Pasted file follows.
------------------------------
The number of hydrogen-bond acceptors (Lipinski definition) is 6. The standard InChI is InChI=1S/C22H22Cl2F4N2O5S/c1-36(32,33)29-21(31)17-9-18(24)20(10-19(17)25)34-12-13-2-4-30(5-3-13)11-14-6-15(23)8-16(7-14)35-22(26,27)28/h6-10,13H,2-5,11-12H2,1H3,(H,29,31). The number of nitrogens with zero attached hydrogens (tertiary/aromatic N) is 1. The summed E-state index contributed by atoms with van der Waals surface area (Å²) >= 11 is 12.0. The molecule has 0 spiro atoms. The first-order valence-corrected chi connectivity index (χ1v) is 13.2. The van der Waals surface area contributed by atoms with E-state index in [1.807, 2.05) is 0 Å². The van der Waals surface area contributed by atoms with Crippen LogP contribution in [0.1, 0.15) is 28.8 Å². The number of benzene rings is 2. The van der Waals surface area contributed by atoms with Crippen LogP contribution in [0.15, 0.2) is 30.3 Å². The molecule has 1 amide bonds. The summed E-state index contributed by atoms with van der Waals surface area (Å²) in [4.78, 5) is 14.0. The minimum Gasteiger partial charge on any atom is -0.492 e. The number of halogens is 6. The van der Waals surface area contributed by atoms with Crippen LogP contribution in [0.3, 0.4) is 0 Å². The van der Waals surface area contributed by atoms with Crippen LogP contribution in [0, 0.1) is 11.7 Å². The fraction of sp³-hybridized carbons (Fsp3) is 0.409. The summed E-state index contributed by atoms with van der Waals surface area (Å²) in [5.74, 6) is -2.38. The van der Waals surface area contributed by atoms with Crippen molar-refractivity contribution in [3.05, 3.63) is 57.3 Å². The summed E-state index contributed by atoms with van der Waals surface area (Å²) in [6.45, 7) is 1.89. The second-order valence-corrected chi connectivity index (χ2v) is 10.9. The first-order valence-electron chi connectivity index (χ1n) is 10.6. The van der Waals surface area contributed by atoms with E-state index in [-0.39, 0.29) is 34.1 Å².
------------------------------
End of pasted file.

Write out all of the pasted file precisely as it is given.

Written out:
The number of hydrogen-bond acceptors (Lipinski definition) is 6. The standard InChI is InChI=1S/C22H22Cl2F4N2O5S/c1-36(32,33)29-21(31)17-9-18(24)20(10-19(17)25)34-12-13-2-4-30(5-3-13)11-14-6-15(23)8-16(7-14)35-22(26,27)28/h6-10,13H,2-5,11-12H2,1H3,(H,29,31). The number of nitrogens with zero attached hydrogens (tertiary/aromatic N) is 1. The summed E-state index contributed by atoms with van der Waals surface area (Å²) >= 11 is 12.0. The molecule has 0 spiro atoms. The first-order valence-corrected chi connectivity index (χ1v) is 13.2. The van der Waals surface area contributed by atoms with E-state index in [1.807, 2.05) is 0 Å². The van der Waals surface area contributed by atoms with Crippen LogP contribution in [0.1, 0.15) is 28.8 Å². The number of benzene rings is 2. The van der Waals surface area contributed by atoms with Crippen LogP contribution in [0.15, 0.2) is 30.3 Å². The molecule has 1 amide bonds. The summed E-state index contributed by atoms with van der Waals surface area (Å²) in [4.78, 5) is 14.0. The minimum Gasteiger partial charge on any atom is -0.492 e. The number of halogens is 6. The van der Waals surface area contributed by atoms with Crippen LogP contribution in [0.3, 0.4) is 0 Å². The van der Waals surface area contributed by atoms with Crippen LogP contribution in [0, 0.1) is 11.7 Å². The fraction of sp³-hybridized carbons (Fsp3) is 0.409. The summed E-state index contributed by atoms with van der Waals surface area (Å²) in [5.74, 6) is -2.38. The van der Waals surface area contributed by atoms with Crippen molar-refractivity contribution in [3.05, 3.63) is 57.3 Å². The summed E-state index contributed by atoms with van der Waals surface area (Å²) in [6.45, 7) is 1.89. The second-order valence-corrected chi connectivity index (χ2v) is 10.9. The first-order valence-electron chi connectivity index (χ1n) is 10.6. The van der Waals surface area contributed by atoms with E-state index in [-0.39, 0.29) is 34.1 Å².